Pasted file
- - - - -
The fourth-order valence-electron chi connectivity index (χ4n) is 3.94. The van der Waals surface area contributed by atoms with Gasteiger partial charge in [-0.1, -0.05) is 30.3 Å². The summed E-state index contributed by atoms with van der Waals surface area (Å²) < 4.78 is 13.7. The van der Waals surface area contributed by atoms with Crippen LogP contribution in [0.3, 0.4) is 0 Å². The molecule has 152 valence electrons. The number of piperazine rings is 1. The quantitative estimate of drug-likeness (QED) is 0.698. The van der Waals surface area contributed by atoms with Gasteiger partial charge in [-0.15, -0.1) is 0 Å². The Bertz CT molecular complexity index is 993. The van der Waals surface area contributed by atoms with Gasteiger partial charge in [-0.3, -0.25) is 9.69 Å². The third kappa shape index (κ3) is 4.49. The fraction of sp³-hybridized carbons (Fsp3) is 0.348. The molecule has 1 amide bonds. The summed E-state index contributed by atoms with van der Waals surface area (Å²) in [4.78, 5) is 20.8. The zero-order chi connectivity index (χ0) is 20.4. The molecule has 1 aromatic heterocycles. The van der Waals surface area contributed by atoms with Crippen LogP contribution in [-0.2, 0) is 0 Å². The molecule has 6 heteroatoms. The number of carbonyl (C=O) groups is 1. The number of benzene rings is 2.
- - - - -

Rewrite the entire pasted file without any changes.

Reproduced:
The fourth-order valence-electron chi connectivity index (χ4n) is 3.94. The van der Waals surface area contributed by atoms with Gasteiger partial charge in [-0.1, -0.05) is 30.3 Å². The summed E-state index contributed by atoms with van der Waals surface area (Å²) < 4.78 is 13.7. The van der Waals surface area contributed by atoms with Crippen LogP contribution in [0.3, 0.4) is 0 Å². The molecule has 152 valence electrons. The number of piperazine rings is 1. The quantitative estimate of drug-likeness (QED) is 0.698. The van der Waals surface area contributed by atoms with Gasteiger partial charge in [-0.15, -0.1) is 0 Å². The Bertz CT molecular complexity index is 993. The van der Waals surface area contributed by atoms with Gasteiger partial charge in [-0.3, -0.25) is 9.69 Å². The third kappa shape index (κ3) is 4.49. The fraction of sp³-hybridized carbons (Fsp3) is 0.348. The molecule has 1 amide bonds. The summed E-state index contributed by atoms with van der Waals surface area (Å²) in [4.78, 5) is 20.8. The zero-order chi connectivity index (χ0) is 20.4. The molecule has 1 aromatic heterocycles. The van der Waals surface area contributed by atoms with Crippen LogP contribution in [-0.2, 0) is 0 Å². The molecule has 6 heteroatoms. The number of carbonyl (C=O) groups is 1. The number of benzene rings is 2.